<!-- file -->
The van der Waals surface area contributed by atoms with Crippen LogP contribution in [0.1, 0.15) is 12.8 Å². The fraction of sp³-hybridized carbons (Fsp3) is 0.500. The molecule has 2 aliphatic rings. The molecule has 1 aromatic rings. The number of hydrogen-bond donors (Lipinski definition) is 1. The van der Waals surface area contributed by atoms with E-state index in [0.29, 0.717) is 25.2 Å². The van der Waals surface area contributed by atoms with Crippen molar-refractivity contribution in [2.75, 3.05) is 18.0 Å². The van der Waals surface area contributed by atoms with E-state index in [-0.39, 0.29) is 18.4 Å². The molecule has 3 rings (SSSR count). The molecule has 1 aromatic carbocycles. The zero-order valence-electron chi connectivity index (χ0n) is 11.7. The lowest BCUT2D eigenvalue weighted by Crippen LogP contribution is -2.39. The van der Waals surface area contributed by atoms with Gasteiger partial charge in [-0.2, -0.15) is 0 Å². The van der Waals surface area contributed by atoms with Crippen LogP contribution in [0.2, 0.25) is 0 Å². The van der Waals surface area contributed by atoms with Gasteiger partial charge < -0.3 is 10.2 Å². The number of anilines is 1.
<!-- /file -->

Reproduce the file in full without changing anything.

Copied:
The van der Waals surface area contributed by atoms with Crippen LogP contribution in [0.1, 0.15) is 12.8 Å². The fraction of sp³-hybridized carbons (Fsp3) is 0.500. The molecule has 2 aliphatic rings. The molecule has 1 aromatic rings. The number of hydrogen-bond donors (Lipinski definition) is 1. The van der Waals surface area contributed by atoms with E-state index in [0.29, 0.717) is 25.2 Å². The van der Waals surface area contributed by atoms with Crippen molar-refractivity contribution in [2.75, 3.05) is 18.0 Å². The van der Waals surface area contributed by atoms with E-state index in [-0.39, 0.29) is 18.4 Å². The molecule has 3 rings (SSSR count). The molecule has 1 aromatic carbocycles. The zero-order valence-electron chi connectivity index (χ0n) is 11.7. The lowest BCUT2D eigenvalue weighted by Crippen LogP contribution is -2.39. The van der Waals surface area contributed by atoms with Gasteiger partial charge in [-0.2, -0.15) is 0 Å². The van der Waals surface area contributed by atoms with Crippen LogP contribution in [0.2, 0.25) is 0 Å². The van der Waals surface area contributed by atoms with Gasteiger partial charge < -0.3 is 10.2 Å². The number of anilines is 1.